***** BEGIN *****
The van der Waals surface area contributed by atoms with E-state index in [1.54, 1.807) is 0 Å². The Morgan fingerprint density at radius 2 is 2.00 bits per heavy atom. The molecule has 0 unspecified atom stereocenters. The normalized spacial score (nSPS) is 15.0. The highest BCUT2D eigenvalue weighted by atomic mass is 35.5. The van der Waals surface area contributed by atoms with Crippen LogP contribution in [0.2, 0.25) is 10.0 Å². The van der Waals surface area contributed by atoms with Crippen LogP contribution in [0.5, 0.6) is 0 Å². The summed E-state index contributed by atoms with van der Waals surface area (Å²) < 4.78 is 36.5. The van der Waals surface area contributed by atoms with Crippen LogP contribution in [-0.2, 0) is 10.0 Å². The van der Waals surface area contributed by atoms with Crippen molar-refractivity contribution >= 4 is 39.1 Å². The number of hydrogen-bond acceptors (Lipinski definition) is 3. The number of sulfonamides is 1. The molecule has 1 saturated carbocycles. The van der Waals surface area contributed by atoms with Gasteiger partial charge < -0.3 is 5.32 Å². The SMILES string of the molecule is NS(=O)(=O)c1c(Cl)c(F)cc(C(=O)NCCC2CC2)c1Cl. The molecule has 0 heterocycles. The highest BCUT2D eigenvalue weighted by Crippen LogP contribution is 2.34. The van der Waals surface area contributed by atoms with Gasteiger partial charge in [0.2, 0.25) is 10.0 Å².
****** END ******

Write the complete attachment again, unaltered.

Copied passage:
The van der Waals surface area contributed by atoms with E-state index in [1.54, 1.807) is 0 Å². The Morgan fingerprint density at radius 2 is 2.00 bits per heavy atom. The molecule has 0 unspecified atom stereocenters. The normalized spacial score (nSPS) is 15.0. The highest BCUT2D eigenvalue weighted by atomic mass is 35.5. The van der Waals surface area contributed by atoms with Crippen LogP contribution in [0.2, 0.25) is 10.0 Å². The van der Waals surface area contributed by atoms with Crippen LogP contribution in [0.5, 0.6) is 0 Å². The summed E-state index contributed by atoms with van der Waals surface area (Å²) < 4.78 is 36.5. The van der Waals surface area contributed by atoms with Crippen LogP contribution in [-0.2, 0) is 10.0 Å². The van der Waals surface area contributed by atoms with Crippen molar-refractivity contribution >= 4 is 39.1 Å². The number of hydrogen-bond acceptors (Lipinski definition) is 3. The number of sulfonamides is 1. The molecule has 1 saturated carbocycles. The van der Waals surface area contributed by atoms with Gasteiger partial charge < -0.3 is 5.32 Å². The SMILES string of the molecule is NS(=O)(=O)c1c(Cl)c(F)cc(C(=O)NCCC2CC2)c1Cl. The molecule has 0 heterocycles. The highest BCUT2D eigenvalue weighted by Crippen LogP contribution is 2.34. The van der Waals surface area contributed by atoms with Gasteiger partial charge in [0.2, 0.25) is 10.0 Å².